Mer­cury needs to crown a new king to prove its rel­e­vance

The Irish Times - Friday - The Ticket - - Opinion -

THE MER­CURY NEEDS a short, sharp, shock. A shot of adren­a­line to wake it from its near co­matose state; some­thing to re-po­si­tion it as an award that sar­cas­ti­cally laughs in the face of chart plac­ing and press pro­file. This year’s short­list wouldn’t be out of place as the in-house mu­sic for Star­bucks.

But the Mer­cury can re­claim the arty high ground and be­come a gate­keeper and sign­poster rather than just be­ing a ded­i­cated fol­lower of NME fash­ion. It can do this if it gives this year’s prize to King Cre­osote and Jon Hop­kins’s sub avant-garde Di­a­mond Mine al­bum.

The most im­por­tant rea­son, for me at least, why Di­a­mond Mine should win is that it was com­posed and recorded as a fan letter to one of the best al­bums of all time – Talk Talk’s Spirit Of Eden (search in vain for that sub­lime work in most “Great­est Al­bums Of All Time” lists). As King Cre­osote says: “For me, ev­ery record I make is go­ing to be my next at­tempt at Talk Talk’s Spirit Of Eden. And I never will make it, be­cause it’s un­touch­able. But I hon­estly think that Jon [Hop­kins] has cap­tured some­thing of it with “Di­a­mond Mine”. Try get­ting that sort of artis­tic hon­esty out of any of the other 11 nom­i­nated acts. And Cre­osote’s paean to Spirit Of Eden is a con­sid­er­able step up from the usual “we just do what we do and if any­one else likes it then that’s a bonus” non­sense.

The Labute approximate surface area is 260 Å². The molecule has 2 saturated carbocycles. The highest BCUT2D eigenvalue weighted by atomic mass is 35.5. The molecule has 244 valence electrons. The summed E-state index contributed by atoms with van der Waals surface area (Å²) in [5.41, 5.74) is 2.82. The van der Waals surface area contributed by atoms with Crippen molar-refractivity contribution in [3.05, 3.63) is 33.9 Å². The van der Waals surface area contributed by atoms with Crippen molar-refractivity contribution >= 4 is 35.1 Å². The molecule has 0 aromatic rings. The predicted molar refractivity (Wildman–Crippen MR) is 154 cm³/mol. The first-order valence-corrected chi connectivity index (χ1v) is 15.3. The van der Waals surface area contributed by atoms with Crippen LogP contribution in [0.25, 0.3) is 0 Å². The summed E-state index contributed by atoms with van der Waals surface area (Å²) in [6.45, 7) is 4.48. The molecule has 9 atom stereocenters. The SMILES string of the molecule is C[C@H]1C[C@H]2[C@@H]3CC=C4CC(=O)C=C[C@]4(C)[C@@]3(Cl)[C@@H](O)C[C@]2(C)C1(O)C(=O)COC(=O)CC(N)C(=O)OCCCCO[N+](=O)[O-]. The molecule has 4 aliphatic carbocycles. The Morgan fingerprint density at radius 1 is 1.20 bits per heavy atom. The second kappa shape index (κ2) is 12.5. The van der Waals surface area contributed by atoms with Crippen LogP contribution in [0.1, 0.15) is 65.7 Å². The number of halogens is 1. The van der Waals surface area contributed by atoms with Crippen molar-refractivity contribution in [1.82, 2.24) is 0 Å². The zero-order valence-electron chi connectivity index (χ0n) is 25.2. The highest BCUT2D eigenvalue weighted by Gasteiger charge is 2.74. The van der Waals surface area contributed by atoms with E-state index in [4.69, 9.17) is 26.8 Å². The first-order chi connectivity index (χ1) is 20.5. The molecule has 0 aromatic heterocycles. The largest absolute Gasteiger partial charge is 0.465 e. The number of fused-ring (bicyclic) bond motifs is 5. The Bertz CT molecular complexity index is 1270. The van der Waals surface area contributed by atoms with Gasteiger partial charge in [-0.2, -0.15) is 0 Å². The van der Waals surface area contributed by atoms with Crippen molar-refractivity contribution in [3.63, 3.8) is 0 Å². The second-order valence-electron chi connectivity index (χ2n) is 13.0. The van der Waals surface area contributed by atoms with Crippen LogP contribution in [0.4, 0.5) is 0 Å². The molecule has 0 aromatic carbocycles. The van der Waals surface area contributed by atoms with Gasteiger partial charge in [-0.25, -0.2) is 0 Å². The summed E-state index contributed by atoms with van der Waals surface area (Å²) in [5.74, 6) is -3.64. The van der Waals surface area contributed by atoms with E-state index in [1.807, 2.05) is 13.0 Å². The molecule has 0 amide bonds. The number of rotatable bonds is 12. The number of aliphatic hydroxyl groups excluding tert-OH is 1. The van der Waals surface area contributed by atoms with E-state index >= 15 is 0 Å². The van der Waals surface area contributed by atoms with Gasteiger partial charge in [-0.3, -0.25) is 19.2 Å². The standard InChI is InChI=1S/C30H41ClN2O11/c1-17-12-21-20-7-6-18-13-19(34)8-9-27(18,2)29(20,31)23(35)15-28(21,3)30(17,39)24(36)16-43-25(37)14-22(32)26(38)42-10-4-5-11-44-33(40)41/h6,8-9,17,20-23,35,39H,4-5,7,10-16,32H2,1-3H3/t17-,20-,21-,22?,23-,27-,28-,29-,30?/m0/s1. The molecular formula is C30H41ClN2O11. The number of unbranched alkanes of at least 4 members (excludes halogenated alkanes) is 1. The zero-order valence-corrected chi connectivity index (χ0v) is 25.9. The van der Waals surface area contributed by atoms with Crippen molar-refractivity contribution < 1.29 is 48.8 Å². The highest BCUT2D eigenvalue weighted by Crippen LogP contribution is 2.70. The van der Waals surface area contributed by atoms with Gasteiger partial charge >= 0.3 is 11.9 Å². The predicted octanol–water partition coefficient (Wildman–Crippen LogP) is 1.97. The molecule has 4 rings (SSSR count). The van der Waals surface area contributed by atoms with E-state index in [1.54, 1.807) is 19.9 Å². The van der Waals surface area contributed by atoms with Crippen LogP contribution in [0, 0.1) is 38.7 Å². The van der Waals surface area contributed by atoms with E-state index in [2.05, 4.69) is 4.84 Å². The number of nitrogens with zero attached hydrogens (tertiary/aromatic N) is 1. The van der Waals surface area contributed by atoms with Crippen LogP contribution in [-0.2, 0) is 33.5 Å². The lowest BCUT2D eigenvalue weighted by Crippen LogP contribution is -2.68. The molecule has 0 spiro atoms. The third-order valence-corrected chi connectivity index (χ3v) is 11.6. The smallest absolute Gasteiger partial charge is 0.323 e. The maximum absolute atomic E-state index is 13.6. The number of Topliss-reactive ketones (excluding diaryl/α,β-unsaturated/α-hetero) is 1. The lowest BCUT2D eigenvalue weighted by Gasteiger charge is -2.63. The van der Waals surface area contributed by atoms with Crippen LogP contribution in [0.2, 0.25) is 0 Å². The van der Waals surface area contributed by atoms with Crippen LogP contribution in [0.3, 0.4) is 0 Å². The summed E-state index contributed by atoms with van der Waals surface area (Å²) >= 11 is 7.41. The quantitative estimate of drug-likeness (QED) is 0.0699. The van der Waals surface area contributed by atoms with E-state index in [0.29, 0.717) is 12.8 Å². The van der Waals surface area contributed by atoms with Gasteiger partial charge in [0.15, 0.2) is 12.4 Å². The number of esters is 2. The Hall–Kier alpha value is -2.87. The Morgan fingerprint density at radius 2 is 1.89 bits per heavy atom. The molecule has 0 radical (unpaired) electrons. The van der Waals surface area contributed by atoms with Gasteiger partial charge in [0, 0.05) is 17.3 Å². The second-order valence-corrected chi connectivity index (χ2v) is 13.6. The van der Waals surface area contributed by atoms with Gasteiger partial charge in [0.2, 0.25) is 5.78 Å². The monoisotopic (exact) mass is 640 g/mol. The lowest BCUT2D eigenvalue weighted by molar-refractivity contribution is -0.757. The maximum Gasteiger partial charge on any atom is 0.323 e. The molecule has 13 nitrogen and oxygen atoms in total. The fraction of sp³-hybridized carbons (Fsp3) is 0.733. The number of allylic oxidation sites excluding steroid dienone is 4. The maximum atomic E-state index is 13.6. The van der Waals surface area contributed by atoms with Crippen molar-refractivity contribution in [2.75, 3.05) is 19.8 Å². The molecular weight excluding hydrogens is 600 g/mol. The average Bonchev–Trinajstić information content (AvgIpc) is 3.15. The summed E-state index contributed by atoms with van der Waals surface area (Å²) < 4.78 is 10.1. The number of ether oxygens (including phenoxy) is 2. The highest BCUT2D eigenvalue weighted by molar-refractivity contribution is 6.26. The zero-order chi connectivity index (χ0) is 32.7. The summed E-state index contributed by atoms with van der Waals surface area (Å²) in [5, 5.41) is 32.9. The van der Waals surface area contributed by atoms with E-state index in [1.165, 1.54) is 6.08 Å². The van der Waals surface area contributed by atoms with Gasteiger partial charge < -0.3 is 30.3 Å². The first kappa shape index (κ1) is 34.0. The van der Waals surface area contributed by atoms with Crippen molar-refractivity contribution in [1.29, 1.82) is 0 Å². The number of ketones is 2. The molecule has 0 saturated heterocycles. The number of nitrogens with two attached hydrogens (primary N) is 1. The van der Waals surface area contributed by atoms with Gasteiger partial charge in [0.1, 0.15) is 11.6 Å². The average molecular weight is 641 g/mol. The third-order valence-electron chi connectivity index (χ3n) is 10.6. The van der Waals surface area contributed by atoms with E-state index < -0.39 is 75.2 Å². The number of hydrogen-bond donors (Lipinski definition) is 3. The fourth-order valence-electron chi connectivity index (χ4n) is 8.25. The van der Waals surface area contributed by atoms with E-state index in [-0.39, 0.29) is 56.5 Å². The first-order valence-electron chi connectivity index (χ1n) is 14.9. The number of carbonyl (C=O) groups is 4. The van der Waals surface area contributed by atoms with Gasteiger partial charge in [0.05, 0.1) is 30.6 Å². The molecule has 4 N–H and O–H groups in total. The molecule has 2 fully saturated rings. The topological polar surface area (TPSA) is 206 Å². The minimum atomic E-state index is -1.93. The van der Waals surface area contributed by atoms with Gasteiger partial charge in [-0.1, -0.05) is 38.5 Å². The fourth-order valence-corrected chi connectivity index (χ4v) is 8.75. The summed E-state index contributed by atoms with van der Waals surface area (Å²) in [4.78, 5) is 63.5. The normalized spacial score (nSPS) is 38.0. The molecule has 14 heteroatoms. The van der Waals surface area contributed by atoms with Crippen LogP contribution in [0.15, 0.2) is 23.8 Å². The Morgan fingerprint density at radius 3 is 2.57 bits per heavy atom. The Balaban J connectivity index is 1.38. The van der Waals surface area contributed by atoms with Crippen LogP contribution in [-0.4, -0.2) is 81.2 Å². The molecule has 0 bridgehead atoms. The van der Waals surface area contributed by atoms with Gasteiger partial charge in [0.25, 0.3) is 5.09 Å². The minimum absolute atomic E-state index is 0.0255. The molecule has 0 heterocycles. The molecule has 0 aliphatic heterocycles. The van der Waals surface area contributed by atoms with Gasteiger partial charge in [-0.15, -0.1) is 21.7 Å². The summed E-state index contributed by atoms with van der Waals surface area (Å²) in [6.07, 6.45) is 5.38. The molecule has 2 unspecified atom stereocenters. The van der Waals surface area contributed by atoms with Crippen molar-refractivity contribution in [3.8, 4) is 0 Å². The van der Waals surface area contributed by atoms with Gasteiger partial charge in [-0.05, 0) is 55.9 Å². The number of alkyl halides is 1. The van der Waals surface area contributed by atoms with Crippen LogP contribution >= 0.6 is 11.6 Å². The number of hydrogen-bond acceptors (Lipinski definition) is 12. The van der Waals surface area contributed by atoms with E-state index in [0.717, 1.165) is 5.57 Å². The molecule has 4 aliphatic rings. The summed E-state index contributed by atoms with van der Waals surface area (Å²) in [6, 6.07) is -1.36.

The other rea­son Di­a­mond Mine should win is be­cause of its in­sane am­bi­tion – so sadly lack­ing (or com­pletely mis­placed) in much of the ur­ban work mak­ing up the rest of the short­list. Cre­osote wrote the al­bum as a love letter to Fife – he wanted the east Scot­tish town to come across “the way Paris ap­pears in Amelie”. If you’ve ever been to Fife (and I ac­tu­ally do have the T-shirt) you’ll re­alise the near meta­phys­i­cal im­pos­si­bil­ity of this task.

“For me, this record is a ro­man­ti­cised ver­sion of Fife,” he says. “A lot of it is about my first ex­pe­ri­ence of go­ing there – about my first home game, when I fell to­tally in love with the place. It’s a bit like my dream ver­sion of life.” And what a lan­guidly beau­ti­ful dream it is.

A labour of love in that it was seven years in the mak­ing, the al­bum is also unique in its plen­ti­ful use of “ Musique con­crète”. You hear field record­ings of seabirds and tides ebbing and flow­ing, you lis­ten in as Cre­osote goes through his med­i­cal his­tory in a lo­cal tea­room and you hear snatches of non-se­quiturs. This may not be re­mark­able per se, but it’s how he weaves the “con­crète” with the sweetly un­du­lat­ing in­stru­men­ta­tion that seals the deal.

And it’s here that some­time Cold­play col­lab­o­ra­tor Jon Hop­kins is a rev­e­la­tion. Very much from the Brian Eno/Gavin Br­yars school, Hop­kins pro­vides the be­guil­ing at­mo­spher­ics that raise this to a dif­fer­ent level.

With folk stylings that make The Pro­claimers sound as loud and as coarse as Me­gadeth, the oblique­ness of the mu­sic saves it from twee­ness – Di­a­mond Mine will never be­come a Dublin 6 din­ner-party al­bum. Or at least not as long as An­i­mal Col­lec­tive are hawk­ing their de­riv­a­tive wares.

Be­come rad­i­cal or re­dun­dant, peo­ple have been yelling at the Mer­cury for some years now, and Di­a­mond Mine presents the judg­ing panel with a gilt-edged chance to poke and prod at reign­ing mu­si­cal sen­si­bil­i­ties.

This is pre­cisely the sort of al­bum that al­ter­na­tive mu­sic awards should be re­ward­ing and bring­ing to wider at­ten­tion. On the mar­ket­ing front, older folk will find it a bit like an un­plugged Blue Nile while younger pop kidz will see it as a “chill-out” al­bum.

If it wins on Septem­ber 6th, then so does Talk Talk’s Spirit of Eden.

And that’s im­por­tant.

King Cre­osote: Not look­ing very ex­cited at Mer­cury nom­i­na­tion

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